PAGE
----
High Court Denies Group Litigation Order in Military Personnel Hearing Loss Case due to Compliance and Access to Justice Concerns

Citation: [2023] EWHC 2839 (KB)
Judgment on

Introduction

In the recent High Court decision in David Abbott & Ors v Ministry of Defence [2023] EWHC 2839 (KB), a range of complex legal issues surrounding Group Litigation Orders (GLOs) are addressed. The judgment provides a robust analysis of the governing law on GLOs and reflects on important considerations, such as procedural compliance, access to justice, the binding effect of GLO judgements, and the practical utility of such orders in specific contexts.

Key Facts

The case involves claims for damages by military personnel for noise-induced hearing loss (NIHL). A significant number of claimants represented by Hugh James Solicitors (HJS) were seeking to manage these claims under a GLO; however, this application faced opposition from numerous firms representing other claimants. Despite support for the GLO from the defendants, the Ministry of Defence (MoD), the application was brought into question by various factors including the absence of applicant procedural compliance with Practice Direction 19B, the extent to which judgements would be binding in GLO vs non-GLO cases, and concerns over the practical utility in terms of access to justice, case disposition, and duplication of litigation efforts.

Group Litigation Orders (GLOs)

The central legal principle examined is the criteria and purpose of a GLO as per CPR 19.21 to CPR 19.26 and Practice Direction 19B (PD19B). A GLO can be used to manage claims that raise common or related issues of fact or law. The principle of “res judicata” and the doctrine of precedent are considered significant factors in deciding whether the GLO’s lead case outcomes would bind other related claims.

Compliance with Practice Direction 19B

The judgment underscores the importance of procedural steps before applying for a GLO. The applicant must consult the Law Society’s Multi Party Action Information Service, and solicitor groups must harmonize their approach and come to a consensus on the GLO issues, a process HJS did not adhere to.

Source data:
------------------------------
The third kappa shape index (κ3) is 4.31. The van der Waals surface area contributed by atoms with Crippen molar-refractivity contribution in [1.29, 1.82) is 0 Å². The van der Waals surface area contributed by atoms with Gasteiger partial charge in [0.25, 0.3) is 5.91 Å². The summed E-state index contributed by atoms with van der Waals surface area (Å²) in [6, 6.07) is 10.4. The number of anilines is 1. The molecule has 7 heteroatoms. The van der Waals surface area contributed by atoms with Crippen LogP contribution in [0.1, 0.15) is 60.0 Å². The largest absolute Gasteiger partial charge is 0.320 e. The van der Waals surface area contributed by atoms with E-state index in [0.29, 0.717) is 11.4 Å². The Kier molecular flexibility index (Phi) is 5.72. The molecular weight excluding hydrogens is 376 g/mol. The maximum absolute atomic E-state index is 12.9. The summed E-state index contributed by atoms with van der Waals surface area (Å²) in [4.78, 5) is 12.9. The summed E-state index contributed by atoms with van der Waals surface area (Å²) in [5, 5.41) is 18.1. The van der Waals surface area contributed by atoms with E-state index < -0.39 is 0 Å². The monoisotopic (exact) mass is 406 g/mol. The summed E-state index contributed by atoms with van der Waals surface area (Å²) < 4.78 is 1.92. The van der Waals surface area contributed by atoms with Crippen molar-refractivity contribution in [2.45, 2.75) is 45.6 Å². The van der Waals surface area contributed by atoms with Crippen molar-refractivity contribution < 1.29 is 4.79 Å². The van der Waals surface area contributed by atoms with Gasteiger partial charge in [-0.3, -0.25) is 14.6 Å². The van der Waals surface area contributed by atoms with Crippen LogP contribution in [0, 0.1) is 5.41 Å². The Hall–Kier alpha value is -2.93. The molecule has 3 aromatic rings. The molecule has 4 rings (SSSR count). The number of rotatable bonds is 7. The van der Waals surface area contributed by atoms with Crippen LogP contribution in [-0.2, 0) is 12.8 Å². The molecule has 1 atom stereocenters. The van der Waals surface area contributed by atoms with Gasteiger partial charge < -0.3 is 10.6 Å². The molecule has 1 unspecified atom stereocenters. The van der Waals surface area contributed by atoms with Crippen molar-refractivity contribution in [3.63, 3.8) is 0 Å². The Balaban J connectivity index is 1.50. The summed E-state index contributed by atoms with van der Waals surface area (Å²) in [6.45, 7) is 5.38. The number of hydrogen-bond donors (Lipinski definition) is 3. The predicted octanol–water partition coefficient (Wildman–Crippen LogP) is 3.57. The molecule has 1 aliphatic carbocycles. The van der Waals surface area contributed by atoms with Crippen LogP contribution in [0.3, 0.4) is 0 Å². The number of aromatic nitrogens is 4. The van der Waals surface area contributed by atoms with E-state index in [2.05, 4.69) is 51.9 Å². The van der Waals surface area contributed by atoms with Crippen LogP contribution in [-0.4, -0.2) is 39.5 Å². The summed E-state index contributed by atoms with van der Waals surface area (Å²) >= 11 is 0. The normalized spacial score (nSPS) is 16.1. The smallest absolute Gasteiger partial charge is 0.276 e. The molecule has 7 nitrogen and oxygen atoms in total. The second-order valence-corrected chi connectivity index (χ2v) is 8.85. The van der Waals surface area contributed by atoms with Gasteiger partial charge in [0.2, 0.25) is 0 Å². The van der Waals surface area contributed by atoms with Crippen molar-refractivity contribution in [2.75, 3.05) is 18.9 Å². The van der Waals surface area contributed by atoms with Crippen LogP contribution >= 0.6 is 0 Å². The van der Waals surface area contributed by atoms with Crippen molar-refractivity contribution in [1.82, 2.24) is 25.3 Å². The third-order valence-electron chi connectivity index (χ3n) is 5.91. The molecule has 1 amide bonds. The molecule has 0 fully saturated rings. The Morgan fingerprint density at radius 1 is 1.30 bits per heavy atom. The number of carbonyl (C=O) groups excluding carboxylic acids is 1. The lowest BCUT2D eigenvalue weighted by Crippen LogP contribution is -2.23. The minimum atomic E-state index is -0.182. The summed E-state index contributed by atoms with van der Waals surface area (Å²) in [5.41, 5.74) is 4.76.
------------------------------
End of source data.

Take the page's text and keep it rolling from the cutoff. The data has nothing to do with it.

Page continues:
Access to Justice

The court emphasized that granting a GLO must not impede the access to justice for claimants and must consider any potential delay or disadvantage to their compensation claims.

Binding Effect of Judgments

Clarification of the extent to which findings in GLO test cases bind related actions was sought and analyzed.

Utility of a GLO

The court evaluated whether a GLO would effectively save costs and promote judicial economy, taking into account the factual sensitivity of NIHL cases and the established history of their independent adjudication.

Outcomes

The court found that the threshold requirements for a GLO were not met and dismissed the application. It recognized the significant factual differences among individual claims and the potential adverse effects on access to justice for non-HJS represented claimants. It also detailed the MoD’s formal stance regarding whether findings in lead cases would be binding in other claims, ultimately contributing to the decision to deny a GLO in this instance.

Conclusion

The High Court’s decision not to grant a GLO in David Abbott & Ors v Ministry of Defence reflects a meticulous application of the legal principles associated with group litigation. Although a GLO might potentially facilitate the management of multiple related cases, the exigencies of the individual claimants’ access to justice and the factual nuances of their claims were paramount considerations. The ruling offers guidance on the appropriate circumstances under which a GLO may be sought and underscores the importance of compliance with procedural directives. The case highlights the delicate balance courts must maintain between streamlining complex litigation and maintaining the integrity of individual claims within the justice system.

Related Summaries